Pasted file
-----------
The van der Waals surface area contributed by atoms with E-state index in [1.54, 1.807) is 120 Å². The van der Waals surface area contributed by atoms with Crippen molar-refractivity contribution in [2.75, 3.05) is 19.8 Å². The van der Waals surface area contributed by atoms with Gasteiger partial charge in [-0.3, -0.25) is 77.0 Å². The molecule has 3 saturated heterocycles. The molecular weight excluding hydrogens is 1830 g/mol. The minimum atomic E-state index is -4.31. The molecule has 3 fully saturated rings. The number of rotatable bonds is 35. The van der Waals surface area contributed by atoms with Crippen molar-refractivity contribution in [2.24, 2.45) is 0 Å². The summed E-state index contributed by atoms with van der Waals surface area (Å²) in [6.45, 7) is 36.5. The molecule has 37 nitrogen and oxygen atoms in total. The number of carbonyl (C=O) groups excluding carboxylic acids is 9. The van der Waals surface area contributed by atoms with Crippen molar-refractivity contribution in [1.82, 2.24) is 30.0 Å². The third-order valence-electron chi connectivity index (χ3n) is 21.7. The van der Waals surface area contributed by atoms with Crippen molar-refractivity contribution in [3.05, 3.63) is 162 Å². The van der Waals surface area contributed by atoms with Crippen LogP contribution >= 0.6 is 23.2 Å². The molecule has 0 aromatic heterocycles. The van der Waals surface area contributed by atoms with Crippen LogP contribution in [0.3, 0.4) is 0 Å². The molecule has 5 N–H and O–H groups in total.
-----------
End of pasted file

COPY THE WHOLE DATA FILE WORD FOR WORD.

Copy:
The van der Waals surface area contributed by atoms with E-state index in [1.54, 1.807) is 120 Å². The van der Waals surface area contributed by atoms with Crippen molar-refractivity contribution in [2.75, 3.05) is 19.8 Å². The van der Waals surface area contributed by atoms with Gasteiger partial charge in [-0.3, -0.25) is 77.0 Å². The molecule has 3 saturated heterocycles. The molecular weight excluding hydrogens is 1830 g/mol. The minimum atomic E-state index is -4.31. The molecule has 3 fully saturated rings. The number of rotatable bonds is 35. The van der Waals surface area contributed by atoms with Crippen molar-refractivity contribution in [2.24, 2.45) is 0 Å². The summed E-state index contributed by atoms with van der Waals surface area (Å²) in [6.45, 7) is 36.5. The molecule has 37 nitrogen and oxygen atoms in total. The number of carbonyl (C=O) groups excluding carboxylic acids is 9. The van der Waals surface area contributed by atoms with Crippen molar-refractivity contribution in [1.82, 2.24) is 30.0 Å². The third-order valence-electron chi connectivity index (χ3n) is 21.7. The van der Waals surface area contributed by atoms with Crippen molar-refractivity contribution in [3.05, 3.63) is 162 Å². The van der Waals surface area contributed by atoms with Crippen LogP contribution >= 0.6 is 23.2 Å². The molecule has 0 aromatic heterocycles. The van der Waals surface area contributed by atoms with Crippen LogP contribution in [0.3, 0.4) is 0 Å². The molecule has 5 N–H and O–H groups in total.